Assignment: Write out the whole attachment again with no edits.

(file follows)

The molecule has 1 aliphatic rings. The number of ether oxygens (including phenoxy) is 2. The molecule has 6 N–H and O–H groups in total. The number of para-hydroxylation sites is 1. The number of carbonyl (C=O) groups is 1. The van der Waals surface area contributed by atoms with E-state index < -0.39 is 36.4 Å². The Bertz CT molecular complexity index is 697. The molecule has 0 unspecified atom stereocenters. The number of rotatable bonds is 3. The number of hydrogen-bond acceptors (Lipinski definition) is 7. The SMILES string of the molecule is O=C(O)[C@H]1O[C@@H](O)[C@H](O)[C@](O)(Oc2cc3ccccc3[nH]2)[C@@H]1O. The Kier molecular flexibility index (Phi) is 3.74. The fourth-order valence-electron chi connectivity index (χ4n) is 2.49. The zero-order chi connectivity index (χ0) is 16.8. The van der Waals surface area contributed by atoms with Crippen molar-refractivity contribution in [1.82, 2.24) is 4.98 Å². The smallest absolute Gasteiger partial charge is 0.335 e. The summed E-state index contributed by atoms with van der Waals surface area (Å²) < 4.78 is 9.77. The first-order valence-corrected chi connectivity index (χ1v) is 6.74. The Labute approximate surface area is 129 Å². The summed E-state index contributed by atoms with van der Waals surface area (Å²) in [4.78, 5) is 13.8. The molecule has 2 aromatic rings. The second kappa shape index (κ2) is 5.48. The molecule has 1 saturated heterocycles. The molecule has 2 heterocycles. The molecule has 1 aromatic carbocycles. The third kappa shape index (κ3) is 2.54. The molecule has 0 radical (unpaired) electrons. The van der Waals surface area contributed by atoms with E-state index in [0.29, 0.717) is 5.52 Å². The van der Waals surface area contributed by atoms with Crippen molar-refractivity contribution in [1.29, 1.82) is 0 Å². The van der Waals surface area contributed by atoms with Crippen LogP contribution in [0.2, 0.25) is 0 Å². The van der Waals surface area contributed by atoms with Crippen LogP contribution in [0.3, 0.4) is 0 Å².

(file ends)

The molecule has 1 aliphatic rings. The number of ether oxygens (including phenoxy) is 2. The molecule has 6 N–H and O–H groups in total. The number of para-hydroxylation sites is 1. The number of carbonyl (C=O) groups is 1. The van der Waals surface area contributed by atoms with E-state index < -0.39 is 36.4 Å². The Bertz CT molecular complexity index is 697. The molecule has 0 unspecified atom stereocenters. The number of rotatable bonds is 3. The number of hydrogen-bond acceptors (Lipinski definition) is 7. The SMILES string of the molecule is O=C(O)[C@H]1O[C@@H](O)[C@H](O)[C@](O)(Oc2cc3ccccc3[nH]2)[C@@H]1O. The Kier molecular flexibility index (Phi) is 3.74. The fourth-order valence-electron chi connectivity index (χ4n) is 2.49. The zero-order chi connectivity index (χ0) is 16.8. The van der Waals surface area contributed by atoms with Crippen molar-refractivity contribution in [1.82, 2.24) is 4.98 Å². The smallest absolute Gasteiger partial charge is 0.335 e. The summed E-state index contributed by atoms with van der Waals surface area (Å²) < 4.78 is 9.77. The first-order valence-corrected chi connectivity index (χ1v) is 6.74. The Labute approximate surface area is 129 Å². The summed E-state index contributed by atoms with van der Waals surface area (Å²) in [4.78, 5) is 13.8. The molecule has 2 aromatic rings. The second kappa shape index (κ2) is 5.48. The molecule has 1 saturated heterocycles. The molecule has 2 heterocycles. The molecule has 1 aromatic carbocycles. The third kappa shape index (κ3) is 2.54. The molecule has 0 radical (unpaired) electrons. The van der Waals surface area contributed by atoms with E-state index in [0.29, 0.717) is 5.52 Å². The van der Waals surface area contributed by atoms with Crippen molar-refractivity contribution in [1.29, 1.82) is 0 Å². The van der Waals surface area contributed by atoms with Crippen LogP contribution in [0.2, 0.25) is 0 Å². The van der Waals surface area contributed by atoms with Crippen LogP contribution in [0.3, 0.4) is 0 Å².